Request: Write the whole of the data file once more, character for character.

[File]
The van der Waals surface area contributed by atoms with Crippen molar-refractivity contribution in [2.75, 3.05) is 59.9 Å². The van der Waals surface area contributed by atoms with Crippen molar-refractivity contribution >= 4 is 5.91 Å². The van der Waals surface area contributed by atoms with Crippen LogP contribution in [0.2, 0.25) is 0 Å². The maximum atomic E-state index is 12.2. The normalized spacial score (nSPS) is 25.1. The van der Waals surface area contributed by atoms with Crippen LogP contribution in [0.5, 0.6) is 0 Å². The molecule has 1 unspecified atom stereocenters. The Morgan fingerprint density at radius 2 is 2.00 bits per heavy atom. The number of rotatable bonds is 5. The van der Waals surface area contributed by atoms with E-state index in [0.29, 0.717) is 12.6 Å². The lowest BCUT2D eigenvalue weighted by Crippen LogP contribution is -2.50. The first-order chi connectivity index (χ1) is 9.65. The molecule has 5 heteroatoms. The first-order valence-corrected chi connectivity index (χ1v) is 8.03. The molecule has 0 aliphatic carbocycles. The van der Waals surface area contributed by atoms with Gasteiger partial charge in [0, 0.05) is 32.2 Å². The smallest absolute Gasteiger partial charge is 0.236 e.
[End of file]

The van der Waals surface area contributed by atoms with Crippen molar-refractivity contribution in [2.75, 3.05) is 59.9 Å². The van der Waals surface area contributed by atoms with Crippen molar-refractivity contribution >= 4 is 5.91 Å². The van der Waals surface area contributed by atoms with Crippen LogP contribution in [0.2, 0.25) is 0 Å². The maximum atomic E-state index is 12.2. The normalized spacial score (nSPS) is 25.1. The van der Waals surface area contributed by atoms with Crippen LogP contribution in [0.5, 0.6) is 0 Å². The molecule has 1 unspecified atom stereocenters. The Morgan fingerprint density at radius 2 is 2.00 bits per heavy atom. The number of rotatable bonds is 5. The van der Waals surface area contributed by atoms with E-state index in [0.29, 0.717) is 12.6 Å². The lowest BCUT2D eigenvalue weighted by Crippen LogP contribution is -2.50. The first-order chi connectivity index (χ1) is 9.65. The molecule has 5 heteroatoms. The first-order valence-corrected chi connectivity index (χ1v) is 8.03. The molecule has 0 aliphatic carbocycles. The van der Waals surface area contributed by atoms with Gasteiger partial charge in [0, 0.05) is 32.2 Å². The smallest absolute Gasteiger partial charge is 0.236 e.